PSDI SOE expert Laure Darcy presents analysis from Finding Balance 2014
at the Solomon Islands State Owned Enterprise 
As the report documents, SOEs continue to exert a significant drain on the economies of the Pacific region. Analysis of SOE performance across nine countries, including six from the Pacific—Fiji, the Marshall Islands, Papua New Guinea, Samoa, Solomon Islands, and Tonga—shows that while some countries have been able to make great gains, others have struggled to enact reform.
The turnaround in the Solomon Islands has made its SOE portfolio the most profitable in the Pacific in 2010-2012. The ADB has supported a number of the reforms that have contributed to this, including the privatizations of Sasape Marina, Home Finance Limited and Solomon Island Printers, and the implementation of a community service obligation framework as required by the SOE Act of 2007.
PSDI is working with ADB's 14 Pacific developing member countries to improve the enabling environment for business and to support inclusive, private sector-led economic growth.
ADB, based in Manila, is dedicated to reducing poverty in Asia and the Pacific through inclusive economic growth, environmentally sustainable growth, and regional integration. Established in 1966, it is owned by 67 members—48 from the region.
PSDI SOE specialist Christopher Russell, Undersecretary of
Finance McKinnie Dentana and
former New Zealand SOE
Minister Richard Prebble.
SEE: Finding Balance 2014 launched in PNG
Solomon Islands SOE portfolio:
- consists of 6 SOEs: Solomon Islands Electricity Authority, Solomon Airlines, Solomon Islands Port Authority, Solomon Islands Water Authority, Solomon Islands Postal Corporation and Solomon Islands Broadcasting Authority.
- produced an average annual return on equity of –11% during 2002-2009 and 11% from 2010-2013, the most dramatic turnaround in the region. In 2013 it was the most profitable portfolio in the Pacific, returning 14% on equity and 10% on assets.
- has, since 2008, seen 4 SOEs divested through a merger, a share sale and an asset liquidation, reducing their fiscal burden on the government.
- has undergone financial restructuring of three SOEs involving the settlement of arrears, debt forgiveness and new equity investment, coupled with commercial sustainability measures.
- has implemented a community service obligation framework to support the commercial mandate of its SOEs, which has allowed over SDB80 million of services to be delivered to communities from 2011-2014 on an efficient, transparent basis.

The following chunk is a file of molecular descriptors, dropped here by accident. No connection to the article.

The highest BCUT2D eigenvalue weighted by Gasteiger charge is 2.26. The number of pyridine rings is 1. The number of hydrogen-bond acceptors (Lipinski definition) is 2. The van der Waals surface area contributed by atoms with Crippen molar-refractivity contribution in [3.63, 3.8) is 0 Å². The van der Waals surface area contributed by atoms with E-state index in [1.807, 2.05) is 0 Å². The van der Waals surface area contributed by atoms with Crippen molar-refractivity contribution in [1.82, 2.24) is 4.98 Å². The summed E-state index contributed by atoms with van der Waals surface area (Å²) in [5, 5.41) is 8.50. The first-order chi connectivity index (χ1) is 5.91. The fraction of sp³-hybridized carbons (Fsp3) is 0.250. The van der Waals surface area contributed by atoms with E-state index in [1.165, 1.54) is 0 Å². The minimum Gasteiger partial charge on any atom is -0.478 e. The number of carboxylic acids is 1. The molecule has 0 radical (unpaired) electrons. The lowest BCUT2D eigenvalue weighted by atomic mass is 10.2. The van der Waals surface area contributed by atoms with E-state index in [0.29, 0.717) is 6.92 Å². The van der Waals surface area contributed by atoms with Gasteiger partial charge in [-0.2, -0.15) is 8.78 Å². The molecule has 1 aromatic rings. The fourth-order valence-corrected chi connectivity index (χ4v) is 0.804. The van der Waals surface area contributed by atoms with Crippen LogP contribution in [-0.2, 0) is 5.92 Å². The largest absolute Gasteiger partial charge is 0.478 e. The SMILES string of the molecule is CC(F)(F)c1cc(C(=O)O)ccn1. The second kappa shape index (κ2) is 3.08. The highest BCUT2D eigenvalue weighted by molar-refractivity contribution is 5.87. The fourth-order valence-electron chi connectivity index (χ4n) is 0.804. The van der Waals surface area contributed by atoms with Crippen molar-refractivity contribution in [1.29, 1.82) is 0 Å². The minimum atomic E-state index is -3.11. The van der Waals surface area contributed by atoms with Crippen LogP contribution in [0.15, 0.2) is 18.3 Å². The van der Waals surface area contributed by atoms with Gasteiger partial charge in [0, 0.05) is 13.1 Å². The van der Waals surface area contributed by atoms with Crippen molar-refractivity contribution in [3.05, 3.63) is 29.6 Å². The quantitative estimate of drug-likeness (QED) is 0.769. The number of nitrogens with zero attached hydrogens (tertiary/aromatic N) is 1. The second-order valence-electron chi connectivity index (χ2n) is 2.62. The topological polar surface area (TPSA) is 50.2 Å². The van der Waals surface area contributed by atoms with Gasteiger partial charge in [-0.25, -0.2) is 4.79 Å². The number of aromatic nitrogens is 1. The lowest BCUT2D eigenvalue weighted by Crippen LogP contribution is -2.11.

- remains fragile and requires continued implementation of the SOE Act, partnerships with the private sector and further restructuring of its smaller SOEs. 

1 April 2015

Financing growth through more accessible finance and financial services

Financial markets in the Pacific are generally underdeveloped, and many people, particularly women, do not have access to even the most basic financial services, especially in rural areas. 

Access to credit remains a problem, despite excess liquidity across Pacific financial systems and the increased availability of savings products. Without access to financial services, businesses cannot grow, entrepreneurship is stifled, and people on low incomes cannot save securely to invest, pay bills, or move beyond subsistence living standards.

To address these issues, PSDI focuses on developing the linkages within the financial system to deliver better intermediation between savers and borrowers, so as to increase the availability of loans, securities and other financing instruments. Better financial intermediation requires improving the integrity of financial systems; strengthening selected financial institutions; designing and implementing new products tailored to the realities and particular needs of Pacific island countries; and supporting financial inclusion throughout the Pacific.

Finally, it means undertaking the analytical work to identify the institutional constraints to access to finance, and advocating for appropriate policy responses.